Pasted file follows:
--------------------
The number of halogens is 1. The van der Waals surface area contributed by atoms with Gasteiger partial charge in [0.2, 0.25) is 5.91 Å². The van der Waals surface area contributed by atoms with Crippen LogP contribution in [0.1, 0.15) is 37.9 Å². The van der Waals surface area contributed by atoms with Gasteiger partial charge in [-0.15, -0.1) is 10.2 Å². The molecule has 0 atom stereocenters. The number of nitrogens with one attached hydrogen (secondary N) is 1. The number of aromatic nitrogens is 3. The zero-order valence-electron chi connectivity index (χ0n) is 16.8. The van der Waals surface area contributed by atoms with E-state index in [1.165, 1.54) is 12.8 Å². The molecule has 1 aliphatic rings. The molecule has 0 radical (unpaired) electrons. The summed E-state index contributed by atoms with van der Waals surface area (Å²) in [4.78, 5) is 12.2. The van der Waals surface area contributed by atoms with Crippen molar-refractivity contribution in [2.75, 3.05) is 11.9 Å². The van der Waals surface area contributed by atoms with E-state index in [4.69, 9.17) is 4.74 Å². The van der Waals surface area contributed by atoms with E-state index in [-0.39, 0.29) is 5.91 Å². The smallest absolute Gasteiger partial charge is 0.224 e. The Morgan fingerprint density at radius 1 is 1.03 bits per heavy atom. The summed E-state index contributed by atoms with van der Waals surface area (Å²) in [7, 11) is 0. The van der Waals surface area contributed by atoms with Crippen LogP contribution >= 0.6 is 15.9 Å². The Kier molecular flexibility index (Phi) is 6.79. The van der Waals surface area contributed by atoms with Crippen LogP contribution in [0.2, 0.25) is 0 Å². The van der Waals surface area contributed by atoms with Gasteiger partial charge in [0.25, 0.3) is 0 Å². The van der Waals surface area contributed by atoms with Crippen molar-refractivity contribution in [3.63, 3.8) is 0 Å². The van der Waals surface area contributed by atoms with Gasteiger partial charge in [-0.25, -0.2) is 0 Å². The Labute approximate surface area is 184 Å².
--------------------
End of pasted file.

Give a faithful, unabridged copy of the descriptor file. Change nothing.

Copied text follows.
The number of halogens is 1. The van der Waals surface area contributed by atoms with Gasteiger partial charge in [0.2, 0.25) is 5.91 Å². The van der Waals surface area contributed by atoms with Crippen LogP contribution in [0.1, 0.15) is 37.9 Å². The van der Waals surface area contributed by atoms with Gasteiger partial charge in [-0.15, -0.1) is 10.2 Å². The molecule has 0 atom stereocenters. The number of nitrogens with one attached hydrogen (secondary N) is 1. The number of aromatic nitrogens is 3. The zero-order valence-electron chi connectivity index (χ0n) is 16.8. The van der Waals surface area contributed by atoms with E-state index in [1.165, 1.54) is 12.8 Å². The molecule has 1 aliphatic rings. The molecule has 0 radical (unpaired) electrons. The summed E-state index contributed by atoms with van der Waals surface area (Å²) in [4.78, 5) is 12.2. The van der Waals surface area contributed by atoms with Crippen molar-refractivity contribution in [2.75, 3.05) is 11.9 Å². The van der Waals surface area contributed by atoms with E-state index in [4.69, 9.17) is 4.74 Å². The van der Waals surface area contributed by atoms with E-state index in [-0.39, 0.29) is 5.91 Å². The smallest absolute Gasteiger partial charge is 0.224 e. The Morgan fingerprint density at radius 1 is 1.03 bits per heavy atom. The summed E-state index contributed by atoms with van der Waals surface area (Å²) in [7, 11) is 0. The van der Waals surface area contributed by atoms with Crippen LogP contribution >= 0.6 is 15.9 Å². The Kier molecular flexibility index (Phi) is 6.79. The van der Waals surface area contributed by atoms with Crippen LogP contribution in [0.2, 0.25) is 0 Å². The van der Waals surface area contributed by atoms with Gasteiger partial charge in [0.25, 0.3) is 0 Å². The van der Waals surface area contributed by atoms with Crippen molar-refractivity contribution in [3.63, 3.8) is 0 Å². The van der Waals surface area contributed by atoms with Gasteiger partial charge in [-0.25, -0.2) is 0 Å². The Labute approximate surface area is 184 Å².